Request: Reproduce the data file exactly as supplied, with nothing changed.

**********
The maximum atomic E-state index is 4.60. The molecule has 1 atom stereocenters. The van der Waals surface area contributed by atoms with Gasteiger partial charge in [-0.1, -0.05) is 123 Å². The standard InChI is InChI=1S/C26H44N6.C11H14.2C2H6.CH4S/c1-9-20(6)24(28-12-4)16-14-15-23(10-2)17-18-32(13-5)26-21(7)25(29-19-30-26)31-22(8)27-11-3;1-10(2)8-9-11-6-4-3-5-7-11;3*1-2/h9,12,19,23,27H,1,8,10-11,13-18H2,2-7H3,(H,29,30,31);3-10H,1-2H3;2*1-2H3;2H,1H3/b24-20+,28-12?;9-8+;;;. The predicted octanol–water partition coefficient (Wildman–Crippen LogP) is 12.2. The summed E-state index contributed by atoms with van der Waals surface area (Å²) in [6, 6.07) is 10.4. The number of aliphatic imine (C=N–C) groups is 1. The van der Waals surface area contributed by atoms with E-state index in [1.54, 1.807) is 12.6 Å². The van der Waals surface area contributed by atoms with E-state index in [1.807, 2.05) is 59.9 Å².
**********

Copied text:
The maximum atomic E-state index is 4.60. The molecule has 1 atom stereocenters. The van der Waals surface area contributed by atoms with Gasteiger partial charge in [-0.1, -0.05) is 123 Å². The standard InChI is InChI=1S/C26H44N6.C11H14.2C2H6.CH4S/c1-9-20(6)24(28-12-4)16-14-15-23(10-2)17-18-32(13-5)26-21(7)25(29-19-30-26)31-22(8)27-11-3;1-10(2)8-9-11-6-4-3-5-7-11;3*1-2/h9,12,19,23,27H,1,8,10-11,13-18H2,2-7H3,(H,29,30,31);3-10H,1-2H3;2*1-2H3;2H,1H3/b24-20+,28-12?;9-8+;;;. The predicted octanol–water partition coefficient (Wildman–Crippen LogP) is 12.2. The summed E-state index contributed by atoms with van der Waals surface area (Å²) in [6, 6.07) is 10.4. The number of aliphatic imine (C=N–C) groups is 1. The van der Waals surface area contributed by atoms with E-state index in [1.54, 1.807) is 12.6 Å². The van der Waals surface area contributed by atoms with E-state index in [1.807, 2.05) is 59.9 Å².